Indeed, these three would be horrified if their respective personalities or demeanor ever promoted a partisan spirit in the Church they loved.  But, in fact, that’s why we have this commemoration of The Three Holy Hierarchs.  Because of their exceptional souls, various parties indeed began to form around the person and memory of Basil, the person and memory of Gregory, and the person and memory of John.  And, each party argued the superiority of one over the inferiority of the others, reminiscent of St. Paul’s own warning to his beloved Corinthians who had formed parties around Paul and Apollos, causing division in the ranks of the baptized, thus sullying their witness to the Gospel with the passions of the flesh that divide and spoil (1 Cr. 1:10-16; 3:1-23).  These Three Holy Hierarchs came to a certain Bishop in a dream one night, saying to him individually, at first, and then with one voice,

“’As you see, the three of us are with God and no discord of rivalry divides us.  Each of us, according to the circumstances and according to the inspiration he received from the Holy Spirit, wrote and taught what befits the salvation of mankind.  There is not among us a first, a second, or a third, and if you invoke one of us the other two are immediately present with him. Therefore, tell those who are quarreling not to create divisions in the Church because of us, for when we were on earth we spared no effort to re-establish unity and concord in the world’” (Synaxarion).

The good Bishop was then instructed by these three to conjoin their separate commemorations into one feast and to compose a service to that effect, thus restoring peace and unity in the Church of Jesus Christ Who is, in fact, the only true and sure foundation laid (1 Cr. 3:11). 

Jesus Christ, dear brethren, is “the Light of the world,” the Light no darkness has overcome (Jn. 1:4-5; 8:12; 12:35-36).  And, these Three Holy Hierarchs are torches of that Light, “’sons of Light’” in whom and by whom and through whom we see the Light of Jesus Christ Himself!  Our Lord God and Saviour Jesus Christ says, “’Ye are the light of the world.’”  If we are living in Him, walking in His light, and abiding by the word of His commandments, we share in His light, in Him Who is “Light of Light” (Nicene Creed).  We are icons of this Christ Who is the Light of the world insofar as we reflect His light.  This light, beloved, is not our light.  It does not come from us, as though we can produce such glory or are the origin of such brilliance!  But, rather, Jesus Christ Who is divine Light, Light not of this world, the Father’s Light, shines in us to heal our darkness and through us to enlighten the world with His own Life and love.  We would be grossly in error if we supposed this eternal Light that heals and saves and sanctifies is totally for ourselves!  We would be rebuked immediately by the words of our Lord, “’A city that is set on a hill cannot be hid.  Neither do men light a candle and put it under a bushel, but on a candlestick, and it giveth light unto all that are in the house,’” that is, to all the world.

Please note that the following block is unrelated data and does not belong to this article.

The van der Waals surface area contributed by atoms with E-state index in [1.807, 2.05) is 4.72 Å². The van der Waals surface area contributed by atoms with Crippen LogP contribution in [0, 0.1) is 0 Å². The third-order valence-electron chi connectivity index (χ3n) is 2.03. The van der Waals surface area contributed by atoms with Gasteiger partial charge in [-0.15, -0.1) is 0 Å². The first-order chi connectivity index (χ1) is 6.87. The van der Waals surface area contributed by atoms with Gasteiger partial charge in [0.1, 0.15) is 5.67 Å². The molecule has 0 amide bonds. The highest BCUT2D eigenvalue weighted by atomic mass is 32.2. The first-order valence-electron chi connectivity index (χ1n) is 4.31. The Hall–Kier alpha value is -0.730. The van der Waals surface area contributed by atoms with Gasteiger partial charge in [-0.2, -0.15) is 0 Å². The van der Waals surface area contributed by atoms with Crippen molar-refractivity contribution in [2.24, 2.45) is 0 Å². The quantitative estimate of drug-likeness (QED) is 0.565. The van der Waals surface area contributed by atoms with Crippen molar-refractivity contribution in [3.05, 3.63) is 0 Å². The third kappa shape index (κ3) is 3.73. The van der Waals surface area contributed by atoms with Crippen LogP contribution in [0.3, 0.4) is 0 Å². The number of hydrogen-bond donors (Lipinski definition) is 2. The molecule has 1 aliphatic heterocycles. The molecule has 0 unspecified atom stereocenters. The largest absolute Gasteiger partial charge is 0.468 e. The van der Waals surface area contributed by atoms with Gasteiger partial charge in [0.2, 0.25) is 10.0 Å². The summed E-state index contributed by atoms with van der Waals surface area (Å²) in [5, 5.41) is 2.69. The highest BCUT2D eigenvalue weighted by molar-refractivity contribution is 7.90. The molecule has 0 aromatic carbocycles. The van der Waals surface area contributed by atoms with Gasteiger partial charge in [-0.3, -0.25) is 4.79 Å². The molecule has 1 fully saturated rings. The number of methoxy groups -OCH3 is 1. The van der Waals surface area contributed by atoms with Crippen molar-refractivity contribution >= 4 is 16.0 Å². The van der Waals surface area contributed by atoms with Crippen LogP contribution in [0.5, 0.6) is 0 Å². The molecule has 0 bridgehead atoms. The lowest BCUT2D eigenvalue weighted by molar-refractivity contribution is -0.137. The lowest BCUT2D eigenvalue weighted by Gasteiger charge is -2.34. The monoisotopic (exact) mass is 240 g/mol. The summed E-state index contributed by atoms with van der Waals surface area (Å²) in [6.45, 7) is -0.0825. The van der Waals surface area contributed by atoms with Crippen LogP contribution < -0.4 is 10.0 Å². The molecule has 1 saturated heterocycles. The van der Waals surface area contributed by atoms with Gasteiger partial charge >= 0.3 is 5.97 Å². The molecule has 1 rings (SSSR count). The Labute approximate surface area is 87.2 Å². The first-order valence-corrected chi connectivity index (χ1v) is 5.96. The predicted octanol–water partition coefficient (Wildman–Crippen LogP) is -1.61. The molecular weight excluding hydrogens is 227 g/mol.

Thus, our Lord concludes, “’Let your light so shine before men, that they may see your good works [works of light], and glorify your Father Who is in Heaven.’”  To glorify God is the sole vision of this trinity of torchbearers we know as The Three Holy Hierarchs.  It was, especially, St. John Chrysostom, whose last words were as he died in exile because he had rebuked the rulers one too many times, “’Glory to God for all things!’”  By our works full of Jesus Christ and our words, equally full of Him, is our God and Father glorified, praised, worshipped, and adored in the power of the Holy Spirit.  We do not do our good works or speak our good words for the sake and benefit of ourselves, that is, for self-glorification or self-promotion, but solely for the sake of the Gospel and the glory of God Almighty – Father, Son, and Holy Spirit.

“’Assuredly,’” says St. John Chrysostom, “’there would be no heathen if we Christians took care to be what we ought to be; if we obeyed God’s precepts, if we bore injuries without retaliation, if when cursed we blessed, if we rendered good for evil.  For no man is so savage,’” he says, “’as a wild beast that he would not run forthwith to the worship of the true religion, if he saw all Christians acting as I have said.’”  

Through the prayers of the Three Holy Hierarchs, O Lord Jesus Christ our God, have mercy on us and save us.  Amen.

Glory to Jesus Christ!  Glory forever!

VIGIL PROPERS:                               PROPERS:

Dt. 1:8-11, 15-17                                            Co. 1:12-18

Dt. 10:14-21                                                   Lk. 18:18-27

WS 3:1-9